Ask Lafeber

Question:

August 3, 2021

Should I get my child a cockatiel?


Should I get my child a cockatiel? She is just nine years old. And started thinking about pets, she couldn’t bear but everyday mumbling about for a male cockatiel. She has made some research for cockatiels, I don’t know weather shall I buy her one or not!


Answer:

Hi Elizebeth,

It really depends on the child. And no matter what kind of pet you get, and even if the child is supposed to be responsible, you are ultimately responsible for making sure the pet gets the proper food, care and attention daily. If you are not interested in a bird at all, then it probably is not a good choice. Birds are not the average pet. While they are raised in captivity, they are still an exotic species with wild instincts. A bird does not train like a dog or cat. There will be times it doesn’t want to be handled, there will be behavior issues that come up throughout the bird’s life and birds do live for a very long time. Birds don’t respond to punishment, so you have to learn about their behavior and why they do things, and then understand how to address a behavior issue. In other words, it is a long term commitment, with ongoing training and working with behaviors.

Cockatiels, especially a hand fed male, can make great pets. But without proper handling, they can get aggressive or choose just one person that they want to be with. You need to be aware of how you handle him, as well as what type of petting is acceptable for a pet bird. When the bird starts to get mature, the wrong kind of handling, petting or even environment can bring on hormonal issues that cause unwanted behavior. Birds can get loud, and you have to work from the start to discourage nuisance screaming. You can yell back at a bird or punish it. Yelling just encourages it more, and birds simply do not learn from punishment or any type of negative reinforcement. Children are impulsive, and working with a bird takes a lot of patience. If your child tends to have a short attention span and desires instant results, then a bird is not the right pet. Birds can learn quickly, but they do not un-learn at a quick rate. LOL So a bad habit that was unintentionally taught, may take weeks to undo.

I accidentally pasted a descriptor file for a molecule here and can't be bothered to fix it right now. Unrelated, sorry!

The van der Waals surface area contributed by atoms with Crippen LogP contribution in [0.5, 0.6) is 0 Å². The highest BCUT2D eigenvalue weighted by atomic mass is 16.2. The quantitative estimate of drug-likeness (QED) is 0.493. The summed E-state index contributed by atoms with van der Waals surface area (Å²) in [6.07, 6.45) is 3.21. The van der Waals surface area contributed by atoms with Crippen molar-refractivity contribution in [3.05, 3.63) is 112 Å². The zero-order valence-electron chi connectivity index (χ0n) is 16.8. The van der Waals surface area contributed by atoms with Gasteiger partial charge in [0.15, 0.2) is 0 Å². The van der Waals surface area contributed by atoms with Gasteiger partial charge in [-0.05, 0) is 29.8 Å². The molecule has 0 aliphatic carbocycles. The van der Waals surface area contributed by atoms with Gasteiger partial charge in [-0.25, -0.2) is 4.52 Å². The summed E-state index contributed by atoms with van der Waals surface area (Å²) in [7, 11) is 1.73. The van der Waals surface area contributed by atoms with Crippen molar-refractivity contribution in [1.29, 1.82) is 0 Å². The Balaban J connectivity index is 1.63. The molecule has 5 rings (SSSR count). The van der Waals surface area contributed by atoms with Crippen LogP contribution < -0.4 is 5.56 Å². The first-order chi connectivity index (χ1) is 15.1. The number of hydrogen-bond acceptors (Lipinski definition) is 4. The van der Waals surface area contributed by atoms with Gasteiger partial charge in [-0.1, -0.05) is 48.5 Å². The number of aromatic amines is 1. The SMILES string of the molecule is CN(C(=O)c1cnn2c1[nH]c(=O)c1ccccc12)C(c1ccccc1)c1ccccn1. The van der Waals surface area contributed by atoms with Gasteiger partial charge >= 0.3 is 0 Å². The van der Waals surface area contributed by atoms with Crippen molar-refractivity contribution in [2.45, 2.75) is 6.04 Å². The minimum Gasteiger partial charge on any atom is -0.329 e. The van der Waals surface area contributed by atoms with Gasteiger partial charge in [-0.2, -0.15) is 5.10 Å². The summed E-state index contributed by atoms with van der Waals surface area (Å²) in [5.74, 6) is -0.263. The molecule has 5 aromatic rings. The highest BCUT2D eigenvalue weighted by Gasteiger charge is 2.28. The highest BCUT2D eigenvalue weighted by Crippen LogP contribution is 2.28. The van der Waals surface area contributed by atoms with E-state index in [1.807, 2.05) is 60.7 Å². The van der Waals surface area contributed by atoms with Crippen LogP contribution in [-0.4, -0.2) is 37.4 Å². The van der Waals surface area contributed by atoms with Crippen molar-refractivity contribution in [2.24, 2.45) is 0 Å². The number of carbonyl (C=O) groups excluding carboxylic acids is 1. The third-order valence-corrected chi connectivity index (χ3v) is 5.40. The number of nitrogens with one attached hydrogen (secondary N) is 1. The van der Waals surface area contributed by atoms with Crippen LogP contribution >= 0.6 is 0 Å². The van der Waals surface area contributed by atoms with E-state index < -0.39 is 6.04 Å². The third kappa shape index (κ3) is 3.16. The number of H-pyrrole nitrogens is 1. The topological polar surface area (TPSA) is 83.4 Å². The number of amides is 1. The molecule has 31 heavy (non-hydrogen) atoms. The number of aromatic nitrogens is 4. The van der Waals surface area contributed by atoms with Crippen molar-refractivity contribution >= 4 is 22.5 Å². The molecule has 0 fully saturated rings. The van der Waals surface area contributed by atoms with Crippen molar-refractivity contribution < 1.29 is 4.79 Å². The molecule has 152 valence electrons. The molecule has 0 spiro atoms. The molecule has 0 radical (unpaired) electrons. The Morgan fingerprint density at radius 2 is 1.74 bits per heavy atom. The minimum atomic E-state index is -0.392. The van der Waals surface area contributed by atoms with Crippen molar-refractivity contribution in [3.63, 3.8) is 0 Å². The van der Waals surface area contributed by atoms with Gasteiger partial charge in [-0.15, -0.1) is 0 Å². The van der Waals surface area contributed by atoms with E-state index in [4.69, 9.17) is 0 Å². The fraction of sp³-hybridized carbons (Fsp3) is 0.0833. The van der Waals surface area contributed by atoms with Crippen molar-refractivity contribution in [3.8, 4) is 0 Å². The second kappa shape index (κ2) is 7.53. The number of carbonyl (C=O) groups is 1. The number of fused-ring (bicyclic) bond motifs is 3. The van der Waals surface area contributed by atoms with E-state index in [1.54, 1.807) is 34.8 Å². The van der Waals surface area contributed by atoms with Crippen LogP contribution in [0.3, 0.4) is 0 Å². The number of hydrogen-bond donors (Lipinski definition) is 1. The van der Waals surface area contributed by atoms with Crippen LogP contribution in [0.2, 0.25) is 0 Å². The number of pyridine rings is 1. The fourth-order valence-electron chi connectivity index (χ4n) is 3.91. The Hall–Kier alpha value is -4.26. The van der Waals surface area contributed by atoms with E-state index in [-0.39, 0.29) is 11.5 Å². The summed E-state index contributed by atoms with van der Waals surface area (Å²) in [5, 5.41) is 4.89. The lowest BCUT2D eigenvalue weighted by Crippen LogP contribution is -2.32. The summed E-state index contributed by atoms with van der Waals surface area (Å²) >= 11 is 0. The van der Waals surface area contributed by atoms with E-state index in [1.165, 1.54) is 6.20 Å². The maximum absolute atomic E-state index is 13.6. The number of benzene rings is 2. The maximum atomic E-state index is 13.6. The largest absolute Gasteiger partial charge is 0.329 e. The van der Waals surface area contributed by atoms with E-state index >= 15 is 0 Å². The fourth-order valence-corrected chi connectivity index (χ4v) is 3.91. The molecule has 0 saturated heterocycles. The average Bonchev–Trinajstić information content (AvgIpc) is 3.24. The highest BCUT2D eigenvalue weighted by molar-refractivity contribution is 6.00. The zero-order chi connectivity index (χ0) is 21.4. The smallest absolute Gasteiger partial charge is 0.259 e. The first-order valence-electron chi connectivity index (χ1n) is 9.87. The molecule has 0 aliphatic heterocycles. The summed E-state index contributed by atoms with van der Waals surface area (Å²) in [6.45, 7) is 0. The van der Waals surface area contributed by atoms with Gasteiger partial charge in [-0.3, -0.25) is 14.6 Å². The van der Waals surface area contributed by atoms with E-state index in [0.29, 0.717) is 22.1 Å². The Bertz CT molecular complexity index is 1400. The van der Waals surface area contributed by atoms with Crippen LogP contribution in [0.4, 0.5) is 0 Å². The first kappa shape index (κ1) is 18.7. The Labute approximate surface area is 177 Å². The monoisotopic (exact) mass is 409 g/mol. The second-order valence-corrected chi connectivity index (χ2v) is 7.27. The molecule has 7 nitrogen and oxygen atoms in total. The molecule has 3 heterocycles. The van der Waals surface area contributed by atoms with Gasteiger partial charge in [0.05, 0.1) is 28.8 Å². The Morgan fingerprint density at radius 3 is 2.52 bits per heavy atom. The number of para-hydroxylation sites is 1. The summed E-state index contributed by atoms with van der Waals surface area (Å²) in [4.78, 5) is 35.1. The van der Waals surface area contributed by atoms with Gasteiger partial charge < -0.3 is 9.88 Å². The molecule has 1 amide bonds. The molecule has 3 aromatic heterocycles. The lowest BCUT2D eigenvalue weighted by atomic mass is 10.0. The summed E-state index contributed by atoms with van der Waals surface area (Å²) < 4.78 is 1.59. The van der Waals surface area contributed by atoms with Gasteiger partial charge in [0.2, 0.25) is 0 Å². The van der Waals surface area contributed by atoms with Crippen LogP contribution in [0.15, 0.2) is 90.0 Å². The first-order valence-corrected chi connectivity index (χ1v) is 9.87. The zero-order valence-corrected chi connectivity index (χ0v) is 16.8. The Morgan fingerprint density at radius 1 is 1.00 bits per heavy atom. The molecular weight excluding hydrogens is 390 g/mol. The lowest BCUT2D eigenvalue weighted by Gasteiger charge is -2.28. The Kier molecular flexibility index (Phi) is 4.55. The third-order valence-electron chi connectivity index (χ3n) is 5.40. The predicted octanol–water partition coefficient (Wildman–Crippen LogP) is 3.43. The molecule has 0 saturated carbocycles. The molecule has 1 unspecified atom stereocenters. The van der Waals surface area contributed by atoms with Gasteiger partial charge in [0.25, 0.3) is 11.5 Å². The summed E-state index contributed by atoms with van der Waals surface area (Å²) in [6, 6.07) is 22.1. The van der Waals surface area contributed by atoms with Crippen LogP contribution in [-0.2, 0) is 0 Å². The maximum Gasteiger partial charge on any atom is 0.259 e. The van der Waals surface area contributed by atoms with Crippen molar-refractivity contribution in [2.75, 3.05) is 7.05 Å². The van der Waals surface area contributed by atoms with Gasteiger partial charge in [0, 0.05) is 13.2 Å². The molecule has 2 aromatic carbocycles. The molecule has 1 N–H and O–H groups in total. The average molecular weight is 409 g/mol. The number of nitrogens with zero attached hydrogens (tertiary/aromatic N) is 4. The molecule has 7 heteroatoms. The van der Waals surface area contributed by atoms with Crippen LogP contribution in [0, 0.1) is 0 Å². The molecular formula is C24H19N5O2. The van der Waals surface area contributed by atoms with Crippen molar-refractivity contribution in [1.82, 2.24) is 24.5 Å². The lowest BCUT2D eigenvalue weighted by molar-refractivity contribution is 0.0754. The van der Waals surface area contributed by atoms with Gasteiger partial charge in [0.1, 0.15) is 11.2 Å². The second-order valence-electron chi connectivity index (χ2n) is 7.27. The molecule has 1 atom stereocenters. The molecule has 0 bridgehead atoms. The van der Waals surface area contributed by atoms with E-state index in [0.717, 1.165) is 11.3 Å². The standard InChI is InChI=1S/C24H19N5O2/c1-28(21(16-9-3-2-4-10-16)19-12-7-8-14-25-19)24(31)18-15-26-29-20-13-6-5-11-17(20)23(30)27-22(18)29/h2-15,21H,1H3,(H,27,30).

The best thing to do is visit some pet shops or breeders and see how she does handling a bird. If she has friends with birds, ask the parents about how they handle things. While the average dog or cat is going to be a good pet, there are no guarantees as to what a bird’s personality will be. If one of her friends has a cockatiel, or she saw one somewhere, she may expect all cockatiels to be like the one she saw. It’s good to find out why she wants a cockatiel. And never buy one as a surprise. If you decide to get one, she needs to be with you, and be able to handle the birds and see which one gets along with her. Just like people, birds have their own likes and dislikes, and not all birds get along with all people. And keep in mind the bird is just a small part of the cost – you also need the cage, a high quality food(not the cheapest seed mix you can find), toys, treats, and Veterinary care. Not just any Vet will treat a bird, so you need to see where the closest Avian Vet is. Vet care is part of the responsibility of any pet ownership, and it can be expensive, so make sure Vet care is in the budget. It’s a lot to think about, but a bird isn’t the average pet. They are wonderful, but can also be a handful.

Thank you for asking Lafeber,

Brenda

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